Europe in Your Pocket: a game with an up-to-the-minute approach to European values
Europe in Your Pocket is a game that promotes European values. Designed and created by four students from Ludus Académie, the game, which is at the same time fun and serious, has attracted the attention of the FEDE – and in the best possible way: the Federation awarded it its 2017 human rights prize. In the interview below, Jérôme Hatton, director and founder of Ludus Académie, tells us about the origins and workings of this original game.
How did ‘Europe in Your Pocket’ start?
The FEDE is playing an active role in creating a vast, shared European space for higher education. It is also promoting European educational developments and improving the transparency and international recognition of educational qualifications. As part of its work, the Federation encourages mobility and international exchanges, facilitates meetings and dialogue between cultures, and is striving to develop a true sense of European citizenship. It is on this basis that we have designed and introduced our highly original degree programmes.
What do you mean by ‘highly original’?
Our Foundation, Bachelor’s and Master’s degrees include three modules that help students to develop the vision needed to construct a humanist, 21st-century Europe. However, the sheer quantity of history to learn, the huge number of dense treaties, historical national figures and so on – which are all part of the European Union’s fascinating evolution – intimidate our students in the run-up to the exams. That’s why we thought up ‘Europe in Your Pocket: The Game’. It’s a serious game that allows students to learn basic facts about Europe and to check their knowledge, but that also, because it’s a game, allows them better to retain the information they have learnt.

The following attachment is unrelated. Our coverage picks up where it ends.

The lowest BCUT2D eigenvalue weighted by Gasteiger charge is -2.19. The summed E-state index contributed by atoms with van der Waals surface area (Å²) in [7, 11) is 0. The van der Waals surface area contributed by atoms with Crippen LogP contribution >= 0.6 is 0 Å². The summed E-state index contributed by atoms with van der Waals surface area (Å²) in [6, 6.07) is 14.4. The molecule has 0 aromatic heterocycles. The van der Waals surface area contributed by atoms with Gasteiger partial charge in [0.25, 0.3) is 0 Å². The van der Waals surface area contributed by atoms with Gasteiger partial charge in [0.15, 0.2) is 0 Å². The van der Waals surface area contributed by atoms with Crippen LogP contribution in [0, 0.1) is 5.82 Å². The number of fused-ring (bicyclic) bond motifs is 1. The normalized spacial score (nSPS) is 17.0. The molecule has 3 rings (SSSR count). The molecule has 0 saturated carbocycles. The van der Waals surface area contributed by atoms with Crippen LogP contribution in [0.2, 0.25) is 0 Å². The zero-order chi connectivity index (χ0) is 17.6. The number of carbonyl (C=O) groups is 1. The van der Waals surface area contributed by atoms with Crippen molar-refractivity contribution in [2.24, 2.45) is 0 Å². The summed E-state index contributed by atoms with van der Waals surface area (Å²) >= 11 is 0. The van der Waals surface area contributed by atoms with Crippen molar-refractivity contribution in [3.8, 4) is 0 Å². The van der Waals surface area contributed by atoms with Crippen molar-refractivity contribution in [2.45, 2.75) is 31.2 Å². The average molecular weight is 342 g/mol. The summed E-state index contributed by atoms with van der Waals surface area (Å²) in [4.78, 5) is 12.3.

So basically, you want the game to improve both knowledge and appreciation of European values?
Exactly! ‘To play is to learn […] to live together, to get to know the world around us, […] to work together.’ Ludus Académie has appropriated this statement by Arvid Bengtsson because it really expresses the ethos of our teaching methodology, which all our teachers endorse. The students who created the game (Louis Stadelmann and Guillaume Foubert from our Strasbourg campus, and Hugo Vander Heyden and Jean-François PORTO from our Brussels campus), share the same conviction. Our students and teachers have a single goal: promoting the values of the European Union!